As an Australian, I have become accustomed to thinking of indigenous issues as fraught with complexity. But have I been denied a different, more instinctive response? That this country’s ancient history is something wondrous? This place right here, which can feel like a forgotten place, a no-man’s land upon which we have clumsily plonked shipping containers and erected electric fences, was at one point somebody’s land, somebody’s home.
Serco has set up a sound system in one of the smaller marquees. Five or six officers are stationed around its edges, the chatter of their radios constant above the hum of the air-con: “Alpha Five, this is Alpha One, please report to Bravo Office in five mikes, over. Alpha One, this is…” Guitars lean against a microphone stand. Gradually clients enter through the zipped flap of canvas, which we keep closed in an attempt to trap the less hot air. They shake hands with each of the officers and say: “Congratulations, Happy Australia Day” and then stand beside them. The centre of the tent remains empty.
On other occasions, clients would often try to make some sort of speech, or find someone to play the damburra, and then drag one another into the middle to dance and cheer each other on. But today I sense their hesitation, because (I suspect) they think they shouldn’t intrude on ‘our’ day. They seem to be approaching it with a kind of solemnity that I don’t think it normally has among Australians, who usually spend the day relaxing at the beach, or having a barbecue.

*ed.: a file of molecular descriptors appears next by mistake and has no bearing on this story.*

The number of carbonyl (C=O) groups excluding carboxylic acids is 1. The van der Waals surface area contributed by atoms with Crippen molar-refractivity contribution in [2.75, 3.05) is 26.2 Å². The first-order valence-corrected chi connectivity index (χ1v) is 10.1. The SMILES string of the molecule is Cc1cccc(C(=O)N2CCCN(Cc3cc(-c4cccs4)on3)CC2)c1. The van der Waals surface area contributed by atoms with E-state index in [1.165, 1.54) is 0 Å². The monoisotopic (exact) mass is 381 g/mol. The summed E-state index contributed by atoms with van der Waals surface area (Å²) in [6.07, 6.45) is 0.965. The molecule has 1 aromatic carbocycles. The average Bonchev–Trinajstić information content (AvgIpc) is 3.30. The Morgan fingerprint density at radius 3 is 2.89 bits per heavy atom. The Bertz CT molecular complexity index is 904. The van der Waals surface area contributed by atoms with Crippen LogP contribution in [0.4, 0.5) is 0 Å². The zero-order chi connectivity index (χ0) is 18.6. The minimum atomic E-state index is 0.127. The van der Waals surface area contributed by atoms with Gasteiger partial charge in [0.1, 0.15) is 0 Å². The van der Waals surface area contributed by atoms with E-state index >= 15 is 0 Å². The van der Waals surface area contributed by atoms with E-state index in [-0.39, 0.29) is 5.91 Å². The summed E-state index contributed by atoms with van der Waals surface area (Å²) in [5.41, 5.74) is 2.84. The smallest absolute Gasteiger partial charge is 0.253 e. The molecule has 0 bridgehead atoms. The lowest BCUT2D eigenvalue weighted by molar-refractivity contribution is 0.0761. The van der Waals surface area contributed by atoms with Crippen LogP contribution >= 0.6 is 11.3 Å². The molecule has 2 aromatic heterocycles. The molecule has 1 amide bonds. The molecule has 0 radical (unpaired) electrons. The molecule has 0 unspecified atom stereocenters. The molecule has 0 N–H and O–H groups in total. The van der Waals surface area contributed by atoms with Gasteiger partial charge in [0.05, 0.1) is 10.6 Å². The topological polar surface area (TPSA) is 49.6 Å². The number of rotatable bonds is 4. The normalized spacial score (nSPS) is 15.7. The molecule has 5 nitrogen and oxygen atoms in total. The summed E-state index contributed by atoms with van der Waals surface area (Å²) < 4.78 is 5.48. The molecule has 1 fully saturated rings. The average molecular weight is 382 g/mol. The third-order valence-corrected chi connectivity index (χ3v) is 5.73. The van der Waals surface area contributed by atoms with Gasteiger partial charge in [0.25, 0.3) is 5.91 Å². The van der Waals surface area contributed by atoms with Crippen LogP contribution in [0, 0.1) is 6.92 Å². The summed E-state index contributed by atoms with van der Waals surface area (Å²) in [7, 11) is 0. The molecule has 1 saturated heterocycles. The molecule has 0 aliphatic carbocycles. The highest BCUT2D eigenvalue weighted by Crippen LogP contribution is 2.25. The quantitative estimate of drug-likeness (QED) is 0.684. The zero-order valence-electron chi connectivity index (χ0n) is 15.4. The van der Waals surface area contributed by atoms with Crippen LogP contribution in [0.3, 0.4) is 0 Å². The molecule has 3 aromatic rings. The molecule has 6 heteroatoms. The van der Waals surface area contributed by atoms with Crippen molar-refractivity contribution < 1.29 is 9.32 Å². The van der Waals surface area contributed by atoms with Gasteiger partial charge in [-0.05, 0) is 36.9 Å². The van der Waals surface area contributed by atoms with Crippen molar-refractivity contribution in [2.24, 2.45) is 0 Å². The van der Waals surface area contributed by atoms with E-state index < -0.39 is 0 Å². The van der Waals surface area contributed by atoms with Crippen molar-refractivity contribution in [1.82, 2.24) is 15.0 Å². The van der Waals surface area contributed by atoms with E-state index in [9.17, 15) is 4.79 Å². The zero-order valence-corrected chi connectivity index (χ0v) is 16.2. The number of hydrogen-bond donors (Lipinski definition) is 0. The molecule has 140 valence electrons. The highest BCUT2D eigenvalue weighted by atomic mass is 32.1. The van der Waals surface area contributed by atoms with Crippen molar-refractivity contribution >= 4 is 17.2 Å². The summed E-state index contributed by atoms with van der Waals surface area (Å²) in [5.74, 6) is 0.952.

I don’t usually celebrate Australia Day. I don’t feel a need to wave a flag or paint my face, and mostly I feel uneasy with the notion of national pride. But how can I explain this to them in such a way that they will not think I am saying, “my country is bad”, or, “Australia Day is stupid”. I don’t want them to think I take my freedom and my safety for granted, things that have caused them to cross oceans.
One of the sisters at the centre, Maria, comes over me to tell me that some visitors from Derby church are coming today. I grab some guys and tell them to come. They go via their rooms to fetch poppers and cans of drink before meeting me there.
“G’day” offers one of the visitors, a large, friendly-looking man.
Ahmad looks at me quizzically. I whisper to him: “Say hello!”
He responds: “Good afternoon sir. Welcome, welcome. You are very welcome here sir.”
Some others echo his words, their heads lowered. One of the visitors at the end of the table is only half sitting in the shade. Some of the men disappear and return shortly after carrying another whole table and place it in the shade. They beckon for the woman to sit there. Bill, the friendly looking man from the church, balances a guitar on a roll of the white beer belly that protrudes beneath his T-shirt.
We ask him to sing.
“There once was a farmer called Bold Tommy Payne/who grew some sweet Pindar and Q. 50 cane…”.
The skinny, pasty-faced man beside him takes a gum leaf and attempts to ‘play’ it by pressing it between his lips but it doesn’t really work.
The clients stand around with fixed solemn expressions on their faces. These people are guests; they have come here especially to entertain the clients, they are older men, and they are from the church. Maybe the clients assume their presence warrants the deference that might be conferred upon religious leaders in their own culture.
“Up stepped Bold Tommy six feet in the air/As he straddled that grunter he heard his pants tear…”.
More clients arrive, piling more apple juice and Coke onto the table as offerings for the visitors. They concentrate hard on the song, trying to catch any words they might recognise. Bill carries on strumming.
I wonder what the men make of this. Their own songs are haunting. Even though I can’t appreciate the lyrics, I can tell if the story is romantic or tragic. Bill’s nasal voice is grating, and I know the words are meant to be funny, but I don’t really appreciate his sense of humour. Alishah, an inquisitive young man, asks me earnestly: “What means this poem?”